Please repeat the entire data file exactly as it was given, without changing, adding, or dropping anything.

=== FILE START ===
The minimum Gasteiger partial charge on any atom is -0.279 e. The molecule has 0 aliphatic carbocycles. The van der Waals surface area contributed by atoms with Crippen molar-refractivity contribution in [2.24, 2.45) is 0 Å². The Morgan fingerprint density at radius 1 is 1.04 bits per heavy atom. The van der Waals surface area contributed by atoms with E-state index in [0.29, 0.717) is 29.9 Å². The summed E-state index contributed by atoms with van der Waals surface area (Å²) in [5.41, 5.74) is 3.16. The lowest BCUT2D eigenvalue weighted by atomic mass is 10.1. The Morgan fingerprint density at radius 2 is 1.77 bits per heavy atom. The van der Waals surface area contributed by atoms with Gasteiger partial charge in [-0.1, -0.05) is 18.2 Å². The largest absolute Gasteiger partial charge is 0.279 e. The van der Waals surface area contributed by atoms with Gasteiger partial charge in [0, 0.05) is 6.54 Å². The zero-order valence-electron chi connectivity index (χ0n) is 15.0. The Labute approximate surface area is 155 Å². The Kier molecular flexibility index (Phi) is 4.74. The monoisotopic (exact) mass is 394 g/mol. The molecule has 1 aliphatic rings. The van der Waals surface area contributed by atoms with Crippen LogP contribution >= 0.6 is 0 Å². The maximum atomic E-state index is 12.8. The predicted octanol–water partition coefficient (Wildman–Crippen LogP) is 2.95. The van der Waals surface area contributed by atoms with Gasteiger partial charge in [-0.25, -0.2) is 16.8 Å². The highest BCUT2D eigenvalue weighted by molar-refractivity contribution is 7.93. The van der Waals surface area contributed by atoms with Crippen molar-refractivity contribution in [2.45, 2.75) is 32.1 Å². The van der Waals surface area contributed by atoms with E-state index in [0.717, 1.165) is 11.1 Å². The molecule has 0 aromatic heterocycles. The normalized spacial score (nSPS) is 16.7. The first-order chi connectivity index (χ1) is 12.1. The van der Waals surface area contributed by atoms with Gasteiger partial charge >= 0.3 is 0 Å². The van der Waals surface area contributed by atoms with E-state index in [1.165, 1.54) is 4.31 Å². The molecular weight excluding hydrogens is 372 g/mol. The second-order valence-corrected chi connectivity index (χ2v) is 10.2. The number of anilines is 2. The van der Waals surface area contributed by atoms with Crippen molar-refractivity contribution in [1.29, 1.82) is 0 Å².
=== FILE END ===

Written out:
The minimum Gasteiger partial charge on any atom is -0.279 e. The molecule has 0 aliphatic carbocycles. The van der Waals surface area contributed by atoms with Crippen molar-refractivity contribution in [2.24, 2.45) is 0 Å². The Morgan fingerprint density at radius 1 is 1.04 bits per heavy atom. The van der Waals surface area contributed by atoms with E-state index in [0.29, 0.717) is 29.9 Å². The summed E-state index contributed by atoms with van der Waals surface area (Å²) in [5.41, 5.74) is 3.16. The lowest BCUT2D eigenvalue weighted by atomic mass is 10.1. The Morgan fingerprint density at radius 2 is 1.77 bits per heavy atom. The van der Waals surface area contributed by atoms with Gasteiger partial charge in [-0.1, -0.05) is 18.2 Å². The largest absolute Gasteiger partial charge is 0.279 e. The van der Waals surface area contributed by atoms with Gasteiger partial charge in [0, 0.05) is 6.54 Å². The zero-order valence-electron chi connectivity index (χ0n) is 15.0. The Labute approximate surface area is 155 Å². The Kier molecular flexibility index (Phi) is 4.74. The monoisotopic (exact) mass is 394 g/mol. The molecule has 1 aliphatic rings. The van der Waals surface area contributed by atoms with Crippen LogP contribution >= 0.6 is 0 Å². The maximum atomic E-state index is 12.8. The predicted octanol–water partition coefficient (Wildman–Crippen LogP) is 2.95. The van der Waals surface area contributed by atoms with Gasteiger partial charge in [-0.25, -0.2) is 16.8 Å². The highest BCUT2D eigenvalue weighted by molar-refractivity contribution is 7.93. The van der Waals surface area contributed by atoms with Crippen molar-refractivity contribution in [2.45, 2.75) is 32.1 Å². The van der Waals surface area contributed by atoms with E-state index in [0.717, 1.165) is 11.1 Å². The molecule has 0 aromatic heterocycles. The normalized spacial score (nSPS) is 16.7. The first-order chi connectivity index (χ1) is 12.1. The van der Waals surface area contributed by atoms with Gasteiger partial charge >= 0.3 is 0 Å². The van der Waals surface area contributed by atoms with E-state index in [1.165, 1.54) is 4.31 Å². The molecular weight excluding hydrogens is 372 g/mol. The second-order valence-corrected chi connectivity index (χ2v) is 10.2. The number of anilines is 2. The van der Waals surface area contributed by atoms with Crippen molar-refractivity contribution in [1.29, 1.82) is 0 Å².